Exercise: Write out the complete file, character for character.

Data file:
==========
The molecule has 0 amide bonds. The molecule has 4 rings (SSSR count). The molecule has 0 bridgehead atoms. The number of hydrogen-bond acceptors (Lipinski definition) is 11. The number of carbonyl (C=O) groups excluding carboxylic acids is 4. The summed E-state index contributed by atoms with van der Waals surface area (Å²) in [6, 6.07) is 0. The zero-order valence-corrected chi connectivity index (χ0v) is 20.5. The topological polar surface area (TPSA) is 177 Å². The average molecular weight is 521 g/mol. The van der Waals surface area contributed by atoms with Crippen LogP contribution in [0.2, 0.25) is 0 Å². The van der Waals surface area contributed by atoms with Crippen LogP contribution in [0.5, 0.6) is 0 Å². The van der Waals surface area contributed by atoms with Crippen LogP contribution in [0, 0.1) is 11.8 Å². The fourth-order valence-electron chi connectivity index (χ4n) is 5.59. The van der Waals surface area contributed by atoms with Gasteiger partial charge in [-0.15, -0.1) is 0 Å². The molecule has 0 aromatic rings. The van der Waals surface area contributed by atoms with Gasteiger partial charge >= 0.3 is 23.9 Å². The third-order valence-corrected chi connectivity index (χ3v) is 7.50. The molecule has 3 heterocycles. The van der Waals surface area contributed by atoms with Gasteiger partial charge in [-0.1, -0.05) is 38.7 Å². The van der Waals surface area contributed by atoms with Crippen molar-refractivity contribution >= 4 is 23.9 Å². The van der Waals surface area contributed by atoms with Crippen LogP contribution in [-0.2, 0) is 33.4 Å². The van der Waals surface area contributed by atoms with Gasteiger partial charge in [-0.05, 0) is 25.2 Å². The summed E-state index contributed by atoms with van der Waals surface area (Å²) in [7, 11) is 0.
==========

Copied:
The molecule has 0 amide bonds. The molecule has 4 rings (SSSR count). The molecule has 0 bridgehead atoms. The number of hydrogen-bond acceptors (Lipinski definition) is 11. The number of carbonyl (C=O) groups excluding carboxylic acids is 4. The summed E-state index contributed by atoms with van der Waals surface area (Å²) in [6, 6.07) is 0. The zero-order valence-corrected chi connectivity index (χ0v) is 20.5. The topological polar surface area (TPSA) is 177 Å². The average molecular weight is 521 g/mol. The van der Waals surface area contributed by atoms with Crippen LogP contribution in [0.2, 0.25) is 0 Å². The van der Waals surface area contributed by atoms with Crippen LogP contribution in [0.5, 0.6) is 0 Å². The van der Waals surface area contributed by atoms with Crippen LogP contribution in [0, 0.1) is 11.8 Å². The fourth-order valence-electron chi connectivity index (χ4n) is 5.59. The van der Waals surface area contributed by atoms with Gasteiger partial charge in [-0.15, -0.1) is 0 Å². The molecule has 0 aromatic rings. The van der Waals surface area contributed by atoms with Gasteiger partial charge >= 0.3 is 23.9 Å². The third-order valence-corrected chi connectivity index (χ3v) is 7.50. The molecule has 3 heterocycles. The van der Waals surface area contributed by atoms with Gasteiger partial charge in [-0.1, -0.05) is 38.7 Å². The van der Waals surface area contributed by atoms with Crippen molar-refractivity contribution >= 4 is 23.9 Å². The van der Waals surface area contributed by atoms with Crippen LogP contribution in [-0.2, 0) is 33.4 Å². The van der Waals surface area contributed by atoms with Gasteiger partial charge in [-0.05, 0) is 25.2 Å². The summed E-state index contributed by atoms with van der Waals surface area (Å²) in [7, 11) is 0.